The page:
SimCity? More Like Office Pro for Cities

BY Jessica McKenzie | Monday, December 16 2013

Screenshot from the Microsoft CityNext informational video.

Last month, Microsoft India launched Microsoft CityNext. CityNext is an initiative in which city residents and government officials alike use technology to improve and grow their city. One blogger called it the “Real SimCity for India.” One of the biggest challenges on India's plate right now is how to update aging infrastructure to cope with expected city growth in the next two decades.

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Transparency and Public Shaming: Pakistan Tackles Tax Evasion

In Pakistan, where only one in 200 citizens files their income tax return, authorities published a directory of taxpayers' details for the first time. Officials explained the decision as an attempt to shame defaulters into paying up.

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wednesday >

Facebook Seeks Approval as Financial Service in Ireland. Is the Developing World Next?

On April 13 the Financial Times reported that Facebook is only weeks away from being approved as a financial service in Ireland. Is this foray into e-money motivated by Facebook's desire to conquer the developing world before other corporate Internet giants do? Maybe.

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The Rise and Fall of Iran's “Blogestan”

The robust community of Iranian bloggers—sometimes nicknamed “Blogestan”—has shrunk since its heyday between 2002 – 2010. “Whither Blogestan,” a recent report from the University of Pennsylvania's Iran Media Program sought to find out how and why. The researchers performed a web crawling analysis of Blogestan, survey 165 Persian blog users, and conducted 20 interviews with influential bloggers in the Persian community. They found multiple causes of the decline in blogging, including increased social media use and interference from authorities.

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tuesday >

Weekly Readings: What the Govt Wants to Know

A roundup of interesting reads and stories from around the web. GO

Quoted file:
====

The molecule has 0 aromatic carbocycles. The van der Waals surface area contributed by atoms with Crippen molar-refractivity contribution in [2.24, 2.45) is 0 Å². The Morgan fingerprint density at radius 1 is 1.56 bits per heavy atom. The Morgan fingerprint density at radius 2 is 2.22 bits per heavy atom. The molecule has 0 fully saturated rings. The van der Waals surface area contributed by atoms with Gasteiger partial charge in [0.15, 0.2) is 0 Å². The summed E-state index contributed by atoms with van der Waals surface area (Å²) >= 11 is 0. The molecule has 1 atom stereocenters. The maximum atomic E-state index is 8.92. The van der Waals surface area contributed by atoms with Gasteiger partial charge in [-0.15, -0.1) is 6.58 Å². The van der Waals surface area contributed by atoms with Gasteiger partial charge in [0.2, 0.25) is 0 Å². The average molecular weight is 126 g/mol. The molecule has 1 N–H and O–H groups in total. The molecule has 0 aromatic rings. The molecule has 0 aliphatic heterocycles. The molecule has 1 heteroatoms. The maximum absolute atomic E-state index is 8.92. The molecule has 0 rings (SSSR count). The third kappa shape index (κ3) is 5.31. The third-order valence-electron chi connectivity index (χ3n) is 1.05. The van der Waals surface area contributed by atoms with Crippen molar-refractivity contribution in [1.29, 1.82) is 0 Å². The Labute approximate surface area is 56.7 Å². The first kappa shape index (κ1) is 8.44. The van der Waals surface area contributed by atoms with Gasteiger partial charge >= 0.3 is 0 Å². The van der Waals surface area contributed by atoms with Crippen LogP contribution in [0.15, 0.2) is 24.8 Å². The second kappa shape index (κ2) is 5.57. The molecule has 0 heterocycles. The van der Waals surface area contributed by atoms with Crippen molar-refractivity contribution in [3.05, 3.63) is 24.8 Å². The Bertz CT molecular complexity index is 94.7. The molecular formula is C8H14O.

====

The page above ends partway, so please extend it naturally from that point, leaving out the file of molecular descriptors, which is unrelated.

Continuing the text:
Russia to Treat Bloggers Like Mass Media Because "the F*cking Journalists Won't Stop Writing"

The worldwide debate over who is and who isn't a journalist has raged since digital media made it much easier for citizen journalists and other “amateurs” to compete with the big guys. In the United States, journalists are entitled to certain protections under the law, such as the right to confidential sources. As such, many argue that blogging should qualify as journalism because independent writers deserve the same legal protections as corporate employees. In Russia, however, earning a place equal to mass media means additional regulations and obligations, which some say will lead to the repression of free speech.

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Politics for People: Demanding Transparent and Ethical Lobbying in the EU

Today the Alliance for Lobbying Transparency and Ethics Regulation (ALTER-EU) launched a campaign called Politics for People that asks candidates for the European Parliament to pledge to stand up to secretive industry lobbyists and to advocate for transparency. The Politics for People website connects voters with information about their MEP candidates and encourages them to reach out on Facebook, Twitter or by email to ask them to sign the pledge.

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monday >

Security Agencies Given Full Access to Telecom Data Even Though "All Lebanese Can Not Be Suspects"

In late March, Lebanese government ministers granted security agencies unrestricted access to telecommunications data in spite of some ministers objections that it violates privacy rights. Global Voices reports that the policy violates Lebanon's existing surveillance and privacy law, Law 140, but has gotten little coverage from the country's mainstream media.

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friday >

In Google Hangout, NYC Mayor de Blasio Talks Tech and Outer Borough Potential

New York City Mayor Bill de Blasio followed the lead of President Obama and New York City Council member Ben Kallos Friday by participating in a Google Hangout to help mark his first 100 days in office, in which the conversation focused on expanding access to technology opportunities through education and ensuring that the needs of the so-called "outer boroughs" aren't overlooked. GO